The October issue of The Believer arrived in the mail a few days ago. I was extremely pleased to see a rave review of Carol Emshwiller’s latest collection I Live with You (see Read Read sidebar), but a tiny bit flummoxed by the final two paragraphs:
You’ll find I Live with You, along with Emswhiller’s others, in your bookstore’s Science Fiction section; among its stories are some originally printed in journals like The Magazine of Fantasy & Science Fiction and the curiously titled Sci Fiction. But very little here is demonstrably indebted to either genre. If there was anything particularly scientific about any of these, it escaped me. And even the overtly fantastic elements are downplayed, mitigated by an attitude that vacillates between embarrassment and boredom. Two stories feature characters who belong to races of men who fly. But neither group exactly soars through the clouds. In one story, the unnamed people levitate, slightly, but try not to. In the other, "Gliders Though They Be," they simply fall slower.
What allows us to leave Emshwiller to her own devices in the backwoods of genre is what’s missing from the collection’s title: You Don’t Know It. Like the best-considered sci-fantasy, Emshwiller avoids making the generic elements–the robots and the elves–the point. Instead, they’re elegant tropes for the mundane. She takes the long way around, but her destination is ultimately the same. Where, we don’t know.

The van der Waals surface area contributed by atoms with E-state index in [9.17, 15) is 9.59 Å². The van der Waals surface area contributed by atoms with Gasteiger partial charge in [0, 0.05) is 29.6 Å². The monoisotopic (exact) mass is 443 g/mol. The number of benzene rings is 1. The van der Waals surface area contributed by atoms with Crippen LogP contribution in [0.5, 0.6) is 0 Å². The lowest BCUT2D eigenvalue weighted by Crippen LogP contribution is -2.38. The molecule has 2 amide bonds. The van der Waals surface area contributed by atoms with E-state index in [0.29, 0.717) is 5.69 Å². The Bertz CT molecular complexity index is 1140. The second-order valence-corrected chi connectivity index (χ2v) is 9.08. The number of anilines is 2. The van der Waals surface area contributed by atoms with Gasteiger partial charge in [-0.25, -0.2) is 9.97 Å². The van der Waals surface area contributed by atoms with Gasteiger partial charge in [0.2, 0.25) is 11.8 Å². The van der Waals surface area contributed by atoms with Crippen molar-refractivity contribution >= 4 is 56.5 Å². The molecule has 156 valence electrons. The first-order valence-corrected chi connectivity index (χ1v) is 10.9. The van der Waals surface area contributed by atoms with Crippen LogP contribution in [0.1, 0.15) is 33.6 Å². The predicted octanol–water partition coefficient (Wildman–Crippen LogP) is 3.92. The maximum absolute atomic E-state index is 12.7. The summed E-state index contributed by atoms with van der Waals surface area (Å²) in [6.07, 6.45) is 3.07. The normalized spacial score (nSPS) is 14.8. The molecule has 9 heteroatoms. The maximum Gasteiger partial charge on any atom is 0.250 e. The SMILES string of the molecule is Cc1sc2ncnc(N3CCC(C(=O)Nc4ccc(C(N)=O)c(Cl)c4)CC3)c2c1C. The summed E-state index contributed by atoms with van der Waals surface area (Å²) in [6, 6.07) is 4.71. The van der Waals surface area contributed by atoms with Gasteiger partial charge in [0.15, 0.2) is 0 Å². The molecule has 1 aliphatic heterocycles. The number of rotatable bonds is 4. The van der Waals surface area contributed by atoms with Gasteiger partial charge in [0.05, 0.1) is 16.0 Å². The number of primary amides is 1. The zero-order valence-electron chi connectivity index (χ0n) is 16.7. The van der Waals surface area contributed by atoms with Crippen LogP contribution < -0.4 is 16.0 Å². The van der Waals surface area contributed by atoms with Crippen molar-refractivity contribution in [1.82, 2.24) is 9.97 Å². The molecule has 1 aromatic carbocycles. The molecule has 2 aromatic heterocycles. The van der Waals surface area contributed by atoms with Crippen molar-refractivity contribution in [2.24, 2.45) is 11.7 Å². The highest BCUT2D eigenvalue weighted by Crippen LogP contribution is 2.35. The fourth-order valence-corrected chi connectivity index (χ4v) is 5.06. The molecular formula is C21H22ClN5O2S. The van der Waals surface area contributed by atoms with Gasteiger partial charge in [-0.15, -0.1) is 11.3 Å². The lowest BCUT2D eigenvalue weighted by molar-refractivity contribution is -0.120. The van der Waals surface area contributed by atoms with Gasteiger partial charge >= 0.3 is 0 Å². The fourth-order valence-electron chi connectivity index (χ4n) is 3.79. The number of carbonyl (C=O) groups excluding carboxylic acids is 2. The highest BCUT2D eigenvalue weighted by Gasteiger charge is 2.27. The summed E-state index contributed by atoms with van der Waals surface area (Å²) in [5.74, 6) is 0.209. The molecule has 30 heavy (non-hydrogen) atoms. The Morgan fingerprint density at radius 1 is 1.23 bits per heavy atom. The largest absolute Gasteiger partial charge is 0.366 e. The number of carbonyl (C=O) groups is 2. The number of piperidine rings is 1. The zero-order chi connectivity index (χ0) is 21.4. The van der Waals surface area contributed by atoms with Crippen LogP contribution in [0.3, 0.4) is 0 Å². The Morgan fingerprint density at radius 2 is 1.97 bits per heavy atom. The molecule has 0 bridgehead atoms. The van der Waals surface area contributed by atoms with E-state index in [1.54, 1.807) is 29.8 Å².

But then I went to look for more about the reviewer, Chris Tamarri, and found his blog and really liked it. So I’ll just memorialize the slight wrong-headedness here and add him to the blogroll.
Updated: See discussion in comments where Tamarri explains what he meant and I take back my sigh.
7 thoughts on “Live Emshwiller Review”
Glad you enjoyed C/BC; Thanks for the link.
Just out of curiosity, though, whyfore the flummoxing in the Emsh review?
At a guess, I’d say Gwenda’s sensing what I’d say is a slight misapprehension on your part of how Carol Emshwiller deploys genre tropes (and of the importance of her motivatons in using them).
That’s might be just me, though–it’s a thoughtful review overall and I for one thank you for bring the book to wider notice.
What Christopher said.
Really, it’s more an undertone (“backwoods of genre”) that seems perilously close to making a judgment on the genre as a whole. I agree almost entirely with the last paragraph of the review, but the other feels like it’s looking down its nose at the genre. The field is far richer than elves and robots and I think Carol’s work very much fits _into_ that rich tradition.
I also wondered what was curious about Sci Fiction’s name? It is sponsored by the Sci-Fi Channel.
But love your blog and your taste and, yes, thanks for bringing Carol’s work into greater view–and for stopping in.
It wasn’t my intention to suggest that the inclusion of generic tropes was a liability (though now that you’ve pointed it out, I can see how it would’ve read that way). Rather, I was ham-fistingly trying to suggest that I admired the way Emsh avoided a dependence on these elements, lazily using them as shorthand.
And as for Sci Fiction, I gotta admit that I found the name phonetically awkward. But that’s just one man’s.
Aha! Then I take back my flummoxedness. (I know, I know, we genre types can be so paranoid.)
Oh come on, nearly EVERY review in the Believer is a rave review.
True — but that’s actually one of the things I like about it. No waiting-to-cringe factor. There have been some pretty nasty reviews around lately, particularly in the NYT. So savage I can’t even remember off the top of my head what they were of, only that they were extra-mean.
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